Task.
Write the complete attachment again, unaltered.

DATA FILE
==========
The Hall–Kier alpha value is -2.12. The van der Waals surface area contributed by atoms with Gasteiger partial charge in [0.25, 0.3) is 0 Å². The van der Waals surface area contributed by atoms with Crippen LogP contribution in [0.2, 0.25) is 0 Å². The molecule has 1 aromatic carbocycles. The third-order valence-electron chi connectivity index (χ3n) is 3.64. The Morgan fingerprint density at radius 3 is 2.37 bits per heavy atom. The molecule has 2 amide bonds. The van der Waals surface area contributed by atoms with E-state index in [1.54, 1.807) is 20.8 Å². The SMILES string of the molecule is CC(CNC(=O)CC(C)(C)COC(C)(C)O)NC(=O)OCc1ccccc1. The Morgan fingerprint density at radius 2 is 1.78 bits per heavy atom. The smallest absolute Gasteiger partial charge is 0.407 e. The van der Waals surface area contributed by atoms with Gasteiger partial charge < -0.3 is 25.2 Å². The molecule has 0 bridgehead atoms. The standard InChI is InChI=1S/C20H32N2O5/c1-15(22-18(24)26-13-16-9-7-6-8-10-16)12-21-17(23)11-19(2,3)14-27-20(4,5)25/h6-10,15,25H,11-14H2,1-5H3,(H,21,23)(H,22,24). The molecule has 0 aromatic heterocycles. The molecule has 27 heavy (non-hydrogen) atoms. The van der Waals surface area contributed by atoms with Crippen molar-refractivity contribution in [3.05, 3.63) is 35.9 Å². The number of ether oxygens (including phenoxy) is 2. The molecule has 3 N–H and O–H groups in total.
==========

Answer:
The Hall–Kier alpha value is -2.12. The van der Waals surface area contributed by atoms with Gasteiger partial charge in [0.25, 0.3) is 0 Å². The van der Waals surface area contributed by atoms with Crippen LogP contribution in [0.2, 0.25) is 0 Å². The molecule has 1 aromatic carbocycles. The third-order valence-electron chi connectivity index (χ3n) is 3.64. The Morgan fingerprint density at radius 3 is 2.37 bits per heavy atom. The molecule has 2 amide bonds. The van der Waals surface area contributed by atoms with E-state index in [1.54, 1.807) is 20.8 Å². The SMILES string of the molecule is CC(CNC(=O)CC(C)(C)COC(C)(C)O)NC(=O)OCc1ccccc1. The Morgan fingerprint density at radius 2 is 1.78 bits per heavy atom. The smallest absolute Gasteiger partial charge is 0.407 e. The van der Waals surface area contributed by atoms with Gasteiger partial charge < -0.3 is 25.2 Å². The molecule has 0 bridgehead atoms. The standard InChI is InChI=1S/C20H32N2O5/c1-15(22-18(24)26-13-16-9-7-6-8-10-16)12-21-17(23)11-19(2,3)14-27-20(4,5)25/h6-10,15,25H,11-14H2,1-5H3,(H,21,23)(H,22,24). The molecule has 0 aromatic heterocycles. The molecule has 27 heavy (non-hydrogen) atoms. The van der Waals surface area contributed by atoms with Crippen molar-refractivity contribution in [3.05, 3.63) is 35.9 Å². The number of ether oxygens (including phenoxy) is 2. The molecule has 3 N–H and O–H groups in total.